The Portrait in Italian painting
The will to pass on one’s image to posterity has always been present in man.
Since Roman antiquity, emperors were represented in profile on coins. Although idealized, these representations were quite faithful, and their face was certainly known by their subjects. The intention of spreading their own image was such that the emperors, as soon as they ascended the throne, took
care to refund the coins that portrayed their predecessor, to replace them with their own.
Over the following centuries, sovereigns and aristocrats from all over Europe were portrayed by the greatest artists. The real diffusion of the portrait took place in the Renaissance period, by virtue of the new humanist conception which saw the centrality of man as an individual.
Famous portraits of Italian authors placed in the Uffizi Galleries.
Famous is the double portrait, which takes up the tradition of Roman numismatics, of Federico da Montefeltro and his wife Battista Sforza, the work of Piero della Francesca and today in the Uffizi Galleries. The artist was able to grasp the military austerity and the great charisma of the Duke of Urbino, who was deliberately represented in profile to hide the lack of an eye, lost during a joust.
If for a long time the portrait remained the prerogative of the nobility, soon the rising bourgeoisie also began to commission their own portraits to artists. Agnolo Doni, a wealthy Florentine merchant, commissioned the portrait of him and that of his wife, Maddalena Strozzi, from Raphael. On this occasion the artist showed a great introspective capacity and psychological rendering. The acuteness of the portrayed can be guessed from the look, while the contemptuous posture reveals his high social position.
Particular attention must be paid to the fortune that the portrait line had in Lombardy, starting from the sixteenth and up to the eighteenth century.
The one who made a strong contribution to the development of the portrait was Giovan Battista Moroni, an artist active between Albino, a town in the Val Seriana and Bergamo, but trained in Brescia under the guidance of Moretto. Moroni was an artist much appreciated by local clients, both noble and bourgeois. His portraits di lui, many of which can be admired in room 17 of the Carrara Academy, are in fact characterized by a very particular attention to the rendering of his physiognomy and clothes di lui. In particular, those belonging to the earliest years, such as the Portrait of Isotta Brembati Grumelli, are characterized by a typically Nordic objective description that reveals the knowledge of Flemish art, certainly observed during his stay in Brescia.
But the reason that made it more appreciated by its clients was the great human and moral capacity of the characters represented, especially the high craftsmen belonging to the bourgeoisie. The palette used by the artist in the most advanced phase of his career is instead made up of a flatter chromatic range and earthy colors. The artist’s attention is now entirely focused on psychological introspection. The attention is focused exclusively on the faces and attitudes, while the fabrics are sober. The portrayed wants to show himself and be remembered not only for his own wealth, but for the example of moral dignity of which he is the bearer.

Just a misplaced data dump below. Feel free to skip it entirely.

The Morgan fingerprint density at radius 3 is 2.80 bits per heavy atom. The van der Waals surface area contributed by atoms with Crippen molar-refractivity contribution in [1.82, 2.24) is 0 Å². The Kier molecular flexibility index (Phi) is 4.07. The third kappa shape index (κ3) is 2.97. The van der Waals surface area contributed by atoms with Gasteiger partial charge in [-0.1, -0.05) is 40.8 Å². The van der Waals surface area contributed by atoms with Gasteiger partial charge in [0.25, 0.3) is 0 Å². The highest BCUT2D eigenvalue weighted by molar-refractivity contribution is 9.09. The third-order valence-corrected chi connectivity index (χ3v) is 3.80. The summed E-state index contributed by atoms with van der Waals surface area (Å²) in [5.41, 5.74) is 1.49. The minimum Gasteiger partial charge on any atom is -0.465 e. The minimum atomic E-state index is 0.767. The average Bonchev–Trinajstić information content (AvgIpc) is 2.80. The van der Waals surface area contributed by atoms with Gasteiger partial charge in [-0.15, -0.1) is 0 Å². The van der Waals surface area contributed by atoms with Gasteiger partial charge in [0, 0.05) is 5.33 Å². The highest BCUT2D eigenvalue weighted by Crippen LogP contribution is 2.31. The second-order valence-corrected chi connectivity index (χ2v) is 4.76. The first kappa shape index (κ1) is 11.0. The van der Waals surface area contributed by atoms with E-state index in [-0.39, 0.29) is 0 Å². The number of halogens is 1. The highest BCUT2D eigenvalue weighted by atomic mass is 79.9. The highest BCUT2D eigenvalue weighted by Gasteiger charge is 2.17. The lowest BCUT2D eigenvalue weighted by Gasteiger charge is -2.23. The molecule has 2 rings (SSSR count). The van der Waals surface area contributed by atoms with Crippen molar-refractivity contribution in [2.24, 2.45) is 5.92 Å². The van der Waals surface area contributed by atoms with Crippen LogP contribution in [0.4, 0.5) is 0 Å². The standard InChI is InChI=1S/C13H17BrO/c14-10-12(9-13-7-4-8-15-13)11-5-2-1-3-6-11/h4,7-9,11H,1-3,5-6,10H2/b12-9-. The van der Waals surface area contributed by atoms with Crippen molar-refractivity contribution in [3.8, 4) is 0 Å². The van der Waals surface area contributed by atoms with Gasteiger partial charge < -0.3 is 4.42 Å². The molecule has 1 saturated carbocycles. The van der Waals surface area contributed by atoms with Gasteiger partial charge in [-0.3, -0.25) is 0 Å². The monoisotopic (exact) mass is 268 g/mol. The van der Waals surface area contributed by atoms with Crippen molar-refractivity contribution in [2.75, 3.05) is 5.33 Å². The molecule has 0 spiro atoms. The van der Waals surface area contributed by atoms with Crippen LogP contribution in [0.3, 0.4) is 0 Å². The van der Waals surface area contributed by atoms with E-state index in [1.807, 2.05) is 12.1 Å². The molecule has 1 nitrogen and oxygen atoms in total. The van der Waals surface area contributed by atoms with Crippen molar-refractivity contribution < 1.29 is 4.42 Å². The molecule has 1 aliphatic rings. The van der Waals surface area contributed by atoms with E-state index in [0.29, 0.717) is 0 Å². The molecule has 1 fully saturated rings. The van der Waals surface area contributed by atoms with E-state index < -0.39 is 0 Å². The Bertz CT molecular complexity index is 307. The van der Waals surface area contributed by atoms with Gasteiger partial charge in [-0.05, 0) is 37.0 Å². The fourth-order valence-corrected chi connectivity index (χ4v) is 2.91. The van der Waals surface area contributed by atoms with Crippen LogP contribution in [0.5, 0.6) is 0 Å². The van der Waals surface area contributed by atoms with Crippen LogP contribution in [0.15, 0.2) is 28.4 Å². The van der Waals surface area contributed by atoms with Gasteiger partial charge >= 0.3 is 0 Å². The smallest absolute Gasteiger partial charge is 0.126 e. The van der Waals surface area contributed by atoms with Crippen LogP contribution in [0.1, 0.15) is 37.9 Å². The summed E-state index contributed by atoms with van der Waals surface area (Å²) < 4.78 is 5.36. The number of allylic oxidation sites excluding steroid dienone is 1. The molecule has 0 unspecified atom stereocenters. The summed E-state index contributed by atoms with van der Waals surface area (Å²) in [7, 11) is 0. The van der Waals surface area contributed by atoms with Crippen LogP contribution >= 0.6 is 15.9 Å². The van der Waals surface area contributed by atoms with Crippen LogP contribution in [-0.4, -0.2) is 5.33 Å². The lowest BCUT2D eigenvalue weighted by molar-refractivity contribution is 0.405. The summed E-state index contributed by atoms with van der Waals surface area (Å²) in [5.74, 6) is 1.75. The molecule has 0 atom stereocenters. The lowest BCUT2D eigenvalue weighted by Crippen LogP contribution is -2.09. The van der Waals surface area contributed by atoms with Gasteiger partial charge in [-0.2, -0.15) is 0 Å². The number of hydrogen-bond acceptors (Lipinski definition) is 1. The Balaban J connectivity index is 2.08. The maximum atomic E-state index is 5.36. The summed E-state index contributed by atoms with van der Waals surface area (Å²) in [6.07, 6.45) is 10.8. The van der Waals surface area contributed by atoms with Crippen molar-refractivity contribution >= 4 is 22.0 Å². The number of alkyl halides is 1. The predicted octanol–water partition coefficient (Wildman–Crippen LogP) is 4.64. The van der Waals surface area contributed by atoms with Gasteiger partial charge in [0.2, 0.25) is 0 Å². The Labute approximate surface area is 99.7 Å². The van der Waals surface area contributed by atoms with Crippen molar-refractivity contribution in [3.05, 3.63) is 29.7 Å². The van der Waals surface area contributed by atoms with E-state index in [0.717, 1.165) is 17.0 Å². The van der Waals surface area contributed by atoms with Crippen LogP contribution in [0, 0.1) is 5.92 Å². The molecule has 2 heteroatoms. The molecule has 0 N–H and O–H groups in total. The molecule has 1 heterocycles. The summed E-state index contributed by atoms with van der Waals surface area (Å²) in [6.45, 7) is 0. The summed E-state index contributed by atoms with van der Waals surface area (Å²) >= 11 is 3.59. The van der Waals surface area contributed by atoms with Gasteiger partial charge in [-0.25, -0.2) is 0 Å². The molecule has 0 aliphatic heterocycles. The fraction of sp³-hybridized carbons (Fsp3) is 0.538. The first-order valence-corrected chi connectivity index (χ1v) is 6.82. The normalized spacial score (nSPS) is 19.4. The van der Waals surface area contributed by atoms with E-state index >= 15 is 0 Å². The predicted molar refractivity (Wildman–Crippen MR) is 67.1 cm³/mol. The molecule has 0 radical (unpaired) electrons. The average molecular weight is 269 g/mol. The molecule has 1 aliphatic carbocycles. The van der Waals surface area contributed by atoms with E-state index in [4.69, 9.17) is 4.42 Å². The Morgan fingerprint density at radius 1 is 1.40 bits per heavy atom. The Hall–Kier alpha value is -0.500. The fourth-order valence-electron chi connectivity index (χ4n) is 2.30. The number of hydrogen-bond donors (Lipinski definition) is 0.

From Giovan Battista Moroni to the “Pitocchetto”.
Certainly influenced by Moroni’s portraiture was Giacomo Ceruti, also known as the “Pitocchetto”. He too paid particular attention to the psychological representation of those he represented. His best-known production, the one that earned him the name by which he is known today, sees the humanity of the poorest, beggars, peasants, the so-called “beggars”, as protagonist. Ceruti was able, with his art, to give the last a new dignity.
Their social condition is not denied, but at the same time it becomes the bearer of a new and high spiritual value. the “beggars” are depicted in the performance of their daily activities, caught as in a quick snapshot that portrays them and gives them new pride.
Thanks to the ability to empathize, Ceruti becomes the bearer of that Lombard tradition “painting of reality”. Even the last ones can play an important role in the history of art, no longer destined only for the rich and powerful.
Although this is the trend for which Ceruti is best known, the artist was also active for the aristocracy. Appreciated for his skills as a portraitist and the ability to make a simple portrait a real declaration of intent, there were many nobles who commissioned portraits from him. The painter became the official portraitist of the small Lombard aristocracy, also elevated and awarded a new value, like the great European princes.
An example of this is our Portrait of Giulio Orsini, made by 1755, as a model for the realization, that same year, of the equestrian portrait of the portrayed today in the Koelliker collection.